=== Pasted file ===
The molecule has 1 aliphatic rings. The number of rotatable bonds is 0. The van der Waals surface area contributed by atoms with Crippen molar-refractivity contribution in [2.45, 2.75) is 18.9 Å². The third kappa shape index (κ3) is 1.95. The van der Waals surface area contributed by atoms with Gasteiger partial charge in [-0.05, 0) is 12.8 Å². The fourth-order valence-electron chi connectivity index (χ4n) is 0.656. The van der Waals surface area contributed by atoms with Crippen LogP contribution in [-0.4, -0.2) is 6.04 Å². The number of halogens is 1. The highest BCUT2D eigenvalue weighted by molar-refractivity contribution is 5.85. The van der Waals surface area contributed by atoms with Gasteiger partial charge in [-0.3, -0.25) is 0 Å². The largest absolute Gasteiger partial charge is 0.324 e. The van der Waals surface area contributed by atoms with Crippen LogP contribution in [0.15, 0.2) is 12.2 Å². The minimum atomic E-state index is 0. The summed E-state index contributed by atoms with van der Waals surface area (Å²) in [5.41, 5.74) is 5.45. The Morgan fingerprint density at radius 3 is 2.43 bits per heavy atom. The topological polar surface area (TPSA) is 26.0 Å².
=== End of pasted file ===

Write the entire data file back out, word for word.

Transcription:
The molecule has 1 aliphatic rings. The number of rotatable bonds is 0. The van der Waals surface area contributed by atoms with Crippen molar-refractivity contribution in [2.45, 2.75) is 18.9 Å². The third kappa shape index (κ3) is 1.95. The van der Waals surface area contributed by atoms with Gasteiger partial charge in [-0.05, 0) is 12.8 Å². The fourth-order valence-electron chi connectivity index (χ4n) is 0.656. The van der Waals surface area contributed by atoms with Crippen LogP contribution in [-0.4, -0.2) is 6.04 Å². The number of halogens is 1. The highest BCUT2D eigenvalue weighted by molar-refractivity contribution is 5.85. The van der Waals surface area contributed by atoms with Gasteiger partial charge in [-0.3, -0.25) is 0 Å². The largest absolute Gasteiger partial charge is 0.324 e. The van der Waals surface area contributed by atoms with Crippen LogP contribution in [0.15, 0.2) is 12.2 Å². The minimum atomic E-state index is 0. The summed E-state index contributed by atoms with van der Waals surface area (Å²) in [5.41, 5.74) is 5.45. The Morgan fingerprint density at radius 3 is 2.43 bits per heavy atom. The topological polar surface area (TPSA) is 26.0 Å².